Archive for August 2014

The Gigante gets (more) real

Yes, I’m still waiting for the Gigante, the 3D printer that can print something 5 feet tall. (The printer itself will be 8 feet tall.)

But, like most adventures on the bleeding edge, it’s still on its way. At least now we are seeing that it’s taking shape ….

steve graber, 3D printer, 3D printing, gigante 3D printer

Steve Graber – who is 6’2″ – standing inside the Gigante frame.

 

 

 

 

 

 

 

 

 

 

 

 

 

 

 

 

In the background, you can see a BfB Rapman 3.2 printer, which, Graber says, “was the original printer that started me down the 3D printing rabbit hole.”

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Is it art, or is it a print?

The subject always comes up when you mention 3D printing and art in the same sentence.

“Is it art if you printed it on a 3D printer?”

The answer is another question: “Is photography art?” Which leads to the realization that 3D printing, like a camera, is just a tool. Sometimes it makes art, and sometimes it doesn’t. That seems pretty simple.

As I work with 3D printing, though, I realize that there is more nuance to this question.

Lately I’ve been working on a series of 3D-printed sculptures. I will be offering them for sale, and they are clearly in a different category than original artwork that is created by hand.

Or are they? Again, the answer isn’t so obvious.

Yes, once I get my forms printed the way I want them, I will be able to print multiples. But right now, I’m still playing with materials, sizes and construction methods, because there are a number of ways to create the structure.

So at this point, every piece is unique. That means they aren’t production pieces, like photographic or fine art prints, or even bronzes. Someday they will be, but right now, each piece I create is an individual piece of art created with a tool called a 3D printer.

The Gigante is …. coming!

For several months now, I’ve been champing at the big to receive the giant delta-style 3D printer that Steve and Jacob Graber are making for me. It’s called the Gigante for good reason.

How giant is it? The printer itself is 8 feet tall. It will print an item 5 feet tall and 34 inches in diameter.

(The joke is that I can print my assistant, who is also known as The Voice in my videos. She is small but mighty, and I wouldn’t mind having more than one of her around.)

I just heard today that the Gigante is almost ready. Steve sent some photos and a note:

Some parts for the 8-foot-tall GIgante 3D printer

Steve explains, “Here are photos of the hotend platform and one of the vertical carriages for GIGANTE. These are PLA plastic for the time-being until I can get the aluminum ones CNC’d at the machine shop. That will happen hopefully before the end of the month. But these 3D printed ones will work great in the interim to get the GIGANTE delivered, they just aren’t a permanent set.”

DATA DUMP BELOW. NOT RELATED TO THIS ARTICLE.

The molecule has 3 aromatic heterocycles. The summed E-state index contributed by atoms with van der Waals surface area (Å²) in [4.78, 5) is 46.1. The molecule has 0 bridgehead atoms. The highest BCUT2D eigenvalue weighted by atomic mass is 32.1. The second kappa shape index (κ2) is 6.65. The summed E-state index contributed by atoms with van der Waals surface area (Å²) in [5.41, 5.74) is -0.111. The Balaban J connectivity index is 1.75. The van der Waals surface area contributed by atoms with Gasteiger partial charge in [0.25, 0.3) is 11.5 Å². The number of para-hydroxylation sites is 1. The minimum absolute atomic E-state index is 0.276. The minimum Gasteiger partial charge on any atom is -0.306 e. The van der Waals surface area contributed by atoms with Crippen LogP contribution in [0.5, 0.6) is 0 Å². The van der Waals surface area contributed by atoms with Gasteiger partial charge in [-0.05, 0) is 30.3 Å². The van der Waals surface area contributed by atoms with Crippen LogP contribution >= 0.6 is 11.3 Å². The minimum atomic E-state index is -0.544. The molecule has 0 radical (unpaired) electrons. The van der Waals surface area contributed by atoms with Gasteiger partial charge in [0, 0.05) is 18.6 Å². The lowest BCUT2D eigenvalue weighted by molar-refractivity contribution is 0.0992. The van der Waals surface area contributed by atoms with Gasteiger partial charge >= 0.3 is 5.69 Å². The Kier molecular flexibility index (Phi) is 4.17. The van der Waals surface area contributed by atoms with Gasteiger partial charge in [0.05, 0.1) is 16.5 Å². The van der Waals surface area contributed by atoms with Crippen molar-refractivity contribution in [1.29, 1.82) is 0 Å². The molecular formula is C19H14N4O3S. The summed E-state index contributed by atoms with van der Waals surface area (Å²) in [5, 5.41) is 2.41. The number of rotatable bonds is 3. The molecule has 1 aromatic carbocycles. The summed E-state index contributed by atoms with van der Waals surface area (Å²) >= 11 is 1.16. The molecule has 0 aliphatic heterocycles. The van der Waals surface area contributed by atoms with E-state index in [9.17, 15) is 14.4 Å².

I hope to take delivery next week.  You can bet you’ll hear – and see – more about this printer.

‘Hmmm, will plastic do that?’

It’s been fun playing with an entirely different material than the metal I’m used to  in the form of the ABS and PLA plastics that most 3D printers use.

My CubeX 3D printer seems to prefer ABS, while the Cerberus 3D printer seems to work better with PLA.

Both, obviously, are a lot different that working with steel. Increasingly, I am playing with the possibilities of forms I can create in plastic that would be impossible in metal.

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The joys – and surprises – of physical manifestation

After a little adjustment to the Cerberus printer that the Grabers loaned me, I’m printing again. Steve and Joseph Graber, who build these open-source design printers, have been wonderful to work with.

I appreciate having the opportunity to get familiar with this delta style printer and the software, which is very different from that I use with my CubeX printer, especially because there’s a 3D art show coming up soon at the Shemer Art Center, and I want to submit several sculptures.

Accordingly, I have begun printing some of the designs I’ve created in CAD. It’s amazing to be able to see and handle these sculptures rather than just look at the drawings. Even though I can rotate the drawings in my CAD program, actually seeing them in their physical state is vastly different, even if the sculptures aren’t 9 feet tall, as I first conceived them.

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The democratization of art through 3D printing?

A recent Fast Company story about the recreation of Marcel Duchamp’s long-lost chess set poses the idea that 3D printing could allow “the masses” (that’s regular folks) to enjoy otherwise unaffordable art.

While I’m not Marcel Duchamp, I’ve realized this opportunity also applies to my creations.

As my work goes up in price, people who would like to own one of my sculptures are increasingly priced out of doing so. Being able to print versions of my pieces opens up a world of possibilities for both original 3D-printed designs such as Holy Cannoli and reproductions of existing sculptures.

The latter will be coming soon in a line I’m calling Progeny to differentiate the pieces from original sculpture. I’ll be using new materials and colors, but the cost will be affordable so people who’d like to own some of my work can.

I’ll be introducing my Progeny line before the end of the year, so stay tuned ….